December 14, 2017

TSC IntelBrief: Three Threats the U.S. Faces in 2018

While the U.S. faces an array of complex national security threats, three in particular are among the biggest causes for concern, with broad ramifications going into 2018 and beyond.

• The U.S. will enter 2018 facing three serious national security threats, while its ability to counter those threats is decreasing.

• The first threat is not new: a series of unresolved violent conflicts in states throughout the Middle East and Africa, including Syria, Somalia, Afghanistan and Yemen, which are destroying infrastructure and institutions and putting generations of children at risk.

• The second threat is global climate change, with the U.S. increasingly isolating itself from international agreements and environmental standards.

• The third threat is domestic: a series of social and political conflicts dividing the U.S. that appear to be getting worse.


While the U.S. faces an array of complex national security threats, three in particular are among the biggest causes for concern, with broad ramifications going into 2018 and beyond. Two of the three can only be mitigated or resolved through persistent multilateral diplomacy, at a time when the Trump administration has mostly rejected that approach. The third is a serious self-inflicted wound to the U.S. polity that is damaging the country’s ability to manage its affairs, both at home and abroad. 

The first threat has bedeviled the U.S. and the rest of the international community for more than a decade: persistent wars and insurgencies that are ruining states in Africa and the greater Middle East, while spreading instability and terrorism far beyond their borders. The war in Syria continues, with the regime of Bashar al-Assad making gains, thanks in large part to its backing from Russia and Iran. Civilians continue to die in large numbers from indiscriminate air strikes, along with a toxic array of chemical weapons and barrel bombs. While the so-called Islamic State has been defeated in Iraq and holds little ground in Syria, it will remain a dire threat to whatever regime finally emerges in Damascus, all but guaranteeing that the fighting will taper off without coming to an end. 

In Afghanistan, the U.S. finds itself once again sending more troops and launching more air strikes in an effort to win a conflict that cannot be resolved militarily. Washington continues to try and push Pakistan to end its support for the Haqanni network and other groups involved in cross-border terrorism. However, those efforts have not changed the dynamic of the war. The Kabul government has also failed to bring good governance or clean up wide-spread corruption, not implementing what could be the best weapons available in the war against the Taliban. 

In Yemen, the U.S. has to share responsibility with all parties for what has become an unending humanitarian nightmare. While there has been movement in Congress to curb military support for the Saudi-led coalition fighting the Houthi rebels, it has not led to any significant action. Those conflicts, and others in Somalia, Nigeria, Niger and other nations will increasingly draw in U.S. military assets and personnel, from drone strikes to ground troops. Without multilateral diplomacy, addressing these issues will be difficult to impossible, leaving Washington on the sidelines.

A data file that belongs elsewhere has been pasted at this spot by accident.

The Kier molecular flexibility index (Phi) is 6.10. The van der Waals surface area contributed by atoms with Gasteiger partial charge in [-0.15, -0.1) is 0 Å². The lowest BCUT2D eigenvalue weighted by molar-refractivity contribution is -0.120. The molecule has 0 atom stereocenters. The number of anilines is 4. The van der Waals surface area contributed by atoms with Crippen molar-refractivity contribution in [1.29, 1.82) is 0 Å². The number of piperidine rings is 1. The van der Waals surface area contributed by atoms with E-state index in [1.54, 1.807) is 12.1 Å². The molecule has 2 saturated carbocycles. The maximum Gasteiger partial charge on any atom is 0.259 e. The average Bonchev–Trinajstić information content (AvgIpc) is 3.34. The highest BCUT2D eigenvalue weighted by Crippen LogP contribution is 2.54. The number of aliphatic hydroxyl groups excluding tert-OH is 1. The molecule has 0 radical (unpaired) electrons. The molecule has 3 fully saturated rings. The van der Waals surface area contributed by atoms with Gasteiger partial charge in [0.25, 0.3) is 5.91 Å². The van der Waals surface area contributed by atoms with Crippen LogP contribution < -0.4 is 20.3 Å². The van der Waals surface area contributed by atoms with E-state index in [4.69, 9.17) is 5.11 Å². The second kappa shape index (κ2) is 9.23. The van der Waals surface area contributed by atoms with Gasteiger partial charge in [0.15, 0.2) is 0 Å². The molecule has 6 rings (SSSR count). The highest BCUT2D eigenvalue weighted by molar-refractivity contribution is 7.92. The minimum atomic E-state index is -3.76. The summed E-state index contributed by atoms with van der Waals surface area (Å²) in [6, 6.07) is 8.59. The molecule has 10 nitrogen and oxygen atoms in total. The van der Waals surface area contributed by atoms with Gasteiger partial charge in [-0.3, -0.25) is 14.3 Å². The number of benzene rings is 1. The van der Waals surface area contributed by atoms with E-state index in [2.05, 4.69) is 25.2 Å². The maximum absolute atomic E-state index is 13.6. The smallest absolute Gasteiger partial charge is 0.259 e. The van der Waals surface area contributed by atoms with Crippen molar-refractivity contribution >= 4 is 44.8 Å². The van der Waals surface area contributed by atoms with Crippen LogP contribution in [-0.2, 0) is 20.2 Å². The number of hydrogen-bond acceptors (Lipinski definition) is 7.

The second threat is a global challenge: climate change. In 2015, the Pentagon released a report entitled ‘National Security Implications of Climate-Related Risks and a Changing Climate.’ The report highlighted the risks posed by the effects of rapid climate change, from rising sea levels and fresh water scarcity, to combatant command locations that might be at risk from climate-induced disasters. That report and similar warnings notwithstanding, the Trump administration has made dismissing or marginalizing climate change a domestic and international priority. Washington’s stance on climate change has isolated the U.S. from the world community where the issue is concerned. The U.S. is also promoting coal-based energy, at direct odds with the global consensus on how to address what is, perhaps, the greatest challenge in modern times.

The third threat is a self-inflicted wound: U.S. political and social divisions that appear to be getting worse. As these divisions widen, they are having significant negative impacts on the nation’s governance, politics, and general social cohesion. With assaults on the press as purveyors of ‘fake news’ and the demonization of opponents on all sides, the U.S. is weakening itself and diminishing the likelihood that it can summon the unity necessary to address a series of internal challenges. Faced with crises including a crumbling national infrastructure and environmental disasters like wildfires in major cities, the U.S. is unable to form thoughtful cooperative responses because its polarized polity is unable to agree. Meanwhile, the ongoing destruction of public trust in long-standing agencies and threats to something as basic as ‘rule of law’ may prove to be as damaging to the U.S. as any war or natural disaster.

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